Saving Mr. Banks is so well made, so much fun and so wonderful that it would make Mr. Disney proud. It's a serious contender for Best Picture, lead actor, lead actress, director, screenplay and music. It’s clever and witty; the making of Mary Poppins is depicted in detail without seeing a single frame of the completed movie. Ultimately, the film lives and breathes through Hanks and Thompson. It is one of the best films Disney has ever produced!

Simon says Saving Mr. Banks receives:

Film Review: "12 Years a Slave" (2013).

" I will survive! I will not fall into despair! I will keep myself hardy until freedom is opportune!” Which is what 12 Years a Slave brings brutally to the screen. This British-American epic historical drama film is an adaptation of the 1853 memoir of the same name by Solomon Northup, a New York State-born free African-American who was kidnapped in Washington, D.C. in 1841 and sold into slavery. He worked on plantations in the state of Louisiana for twelve years before his release.

After meeting screenwriter John Ridley at a Creative Artists Agency screening of Hunger in 2008, director Steve McQueen got in touch with Ridley about his interest in making a film about "the slave era in America" with "a character that was not obvious in terms of their trade in slavery." Developing the idea back and forth, the two did not strike a chord until McQueen's wife found Solomon Northup's 1853 memoir Twelve Years a Slave. After being in development for some time, between which Brad Pitt's production company Plan B Entertainment backed the project, which helped get some financing from various film studios, the film was officially announced in August 2011 with McQueen to direct and Chiwetel Ejiofor to star as Northup. By early 2012, all the roles were cast, and filming was scheduled to begin at the end of June 2012. Principal photography took place in New Orleans, Louisiana, from June 27 to August 13, 2012, on a production budget of $20 million. The locations used were four historic antebellum plantations: Felicity, Magnolia, Bocage, and Destrehan. Of the four, Magnolia is nearest to the actual plantation where Northup was held.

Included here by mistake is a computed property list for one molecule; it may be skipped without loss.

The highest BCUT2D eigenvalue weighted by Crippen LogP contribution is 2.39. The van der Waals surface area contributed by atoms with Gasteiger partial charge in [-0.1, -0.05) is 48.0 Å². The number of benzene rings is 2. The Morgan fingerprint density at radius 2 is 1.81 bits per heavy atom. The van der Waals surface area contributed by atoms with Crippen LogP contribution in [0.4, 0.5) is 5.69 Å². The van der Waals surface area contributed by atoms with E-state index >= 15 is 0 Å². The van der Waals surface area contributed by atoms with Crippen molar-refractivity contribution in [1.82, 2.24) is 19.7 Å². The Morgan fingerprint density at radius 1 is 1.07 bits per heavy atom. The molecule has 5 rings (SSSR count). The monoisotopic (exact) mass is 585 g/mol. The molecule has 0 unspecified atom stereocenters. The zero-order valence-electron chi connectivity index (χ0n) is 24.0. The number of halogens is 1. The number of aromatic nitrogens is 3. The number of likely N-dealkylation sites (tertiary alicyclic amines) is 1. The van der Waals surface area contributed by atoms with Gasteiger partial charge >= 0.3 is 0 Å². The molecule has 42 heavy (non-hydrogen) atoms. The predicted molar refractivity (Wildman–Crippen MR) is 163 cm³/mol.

Chiwetel Ejiofor stars in the leading role of Northup. Michael Fassbender, Benedict Cumberbatch, Paul Dano, Paul Giamatti, Lupita Nyong'o, Sarah Paulson, Brad Pitt and Alfre Woodard featured in supporting roles. The performances in this film were all amazing portrayed despite the film's hideous and grim subject matter. Fassbender, Cumberbatch, Dano, Giamatti, Paulson, Pitt and Woodard gave amazing performances even if their roles were minor and small. But much praise goes to the two actors, Ejiofor and Nyong'o. Due to McQueen's bold direction, Ejiofor has given the finest performance of his career. It is Ejiofor's extraordinary performance that holds the movie together, and that allows us to watch it without blinking. He plays Solomon with a powerful inner strength, yet he never soft-pedals the silent nightmare that is Solomon's daily existence. Certainly a performance that is Oscar-worthy. As well as Nyong'o's, who gave the film's breakthrough performance that may find her making her way to stardom.

McQeen’s 12 Years a Slave, like Spielberg's Schindler's List (1993), is about the ways good men try to escape realistically from an evil system. This film works better as narrative because it is brutally realistic portrait of slavery, and that it is about the search for a truth that, if found, will be a huge, deep wound to the millions of existing slaves and their descendants. As a result, the movie has the emotional charge of McQeen's earlier films, which moved me, one way or another. What is most valuable about the film is the way it provides faces and names for its African characters, whom the movies so often make into faceless victims.

Simon says 12 Years a Slave receives:

Also, see my review for Shame.